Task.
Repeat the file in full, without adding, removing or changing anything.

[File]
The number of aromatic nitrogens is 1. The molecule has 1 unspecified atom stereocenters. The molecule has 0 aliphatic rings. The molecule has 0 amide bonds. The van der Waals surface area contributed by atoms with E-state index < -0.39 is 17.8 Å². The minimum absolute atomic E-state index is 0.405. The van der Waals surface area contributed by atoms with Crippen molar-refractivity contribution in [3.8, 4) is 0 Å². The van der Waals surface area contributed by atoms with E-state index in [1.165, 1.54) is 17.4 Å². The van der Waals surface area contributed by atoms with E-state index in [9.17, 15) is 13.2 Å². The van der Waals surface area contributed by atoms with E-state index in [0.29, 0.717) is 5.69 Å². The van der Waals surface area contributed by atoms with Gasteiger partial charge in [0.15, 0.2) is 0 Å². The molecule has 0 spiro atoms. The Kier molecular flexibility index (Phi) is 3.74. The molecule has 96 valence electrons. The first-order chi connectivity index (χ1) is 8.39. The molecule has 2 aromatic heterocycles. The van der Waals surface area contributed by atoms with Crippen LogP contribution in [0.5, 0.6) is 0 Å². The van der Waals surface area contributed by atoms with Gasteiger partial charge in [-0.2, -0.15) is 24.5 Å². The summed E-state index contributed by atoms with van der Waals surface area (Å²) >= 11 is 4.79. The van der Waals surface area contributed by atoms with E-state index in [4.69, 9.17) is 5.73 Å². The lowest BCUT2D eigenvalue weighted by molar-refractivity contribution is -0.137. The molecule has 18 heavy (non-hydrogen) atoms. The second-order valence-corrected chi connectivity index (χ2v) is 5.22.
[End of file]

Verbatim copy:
The number of aromatic nitrogens is 1. The molecule has 1 unspecified atom stereocenters. The molecule has 0 aliphatic rings. The molecule has 0 amide bonds. The van der Waals surface area contributed by atoms with E-state index < -0.39 is 17.8 Å². The minimum absolute atomic E-state index is 0.405. The van der Waals surface area contributed by atoms with Crippen molar-refractivity contribution in [3.8, 4) is 0 Å². The van der Waals surface area contributed by atoms with E-state index in [1.165, 1.54) is 17.4 Å². The van der Waals surface area contributed by atoms with E-state index in [9.17, 15) is 13.2 Å². The van der Waals surface area contributed by atoms with E-state index in [0.29, 0.717) is 5.69 Å². The van der Waals surface area contributed by atoms with Gasteiger partial charge in [0.15, 0.2) is 0 Å². The molecule has 0 spiro atoms. The Kier molecular flexibility index (Phi) is 3.74. The molecule has 96 valence electrons. The first-order chi connectivity index (χ1) is 8.39. The molecule has 2 aromatic heterocycles. The van der Waals surface area contributed by atoms with Crippen LogP contribution in [0.5, 0.6) is 0 Å². The van der Waals surface area contributed by atoms with Gasteiger partial charge in [-0.2, -0.15) is 24.5 Å². The summed E-state index contributed by atoms with van der Waals surface area (Å²) >= 11 is 4.79. The van der Waals surface area contributed by atoms with E-state index in [4.69, 9.17) is 5.73 Å². The lowest BCUT2D eigenvalue weighted by molar-refractivity contribution is -0.137. The molecule has 18 heavy (non-hydrogen) atoms. The second-order valence-corrected chi connectivity index (χ2v) is 5.22.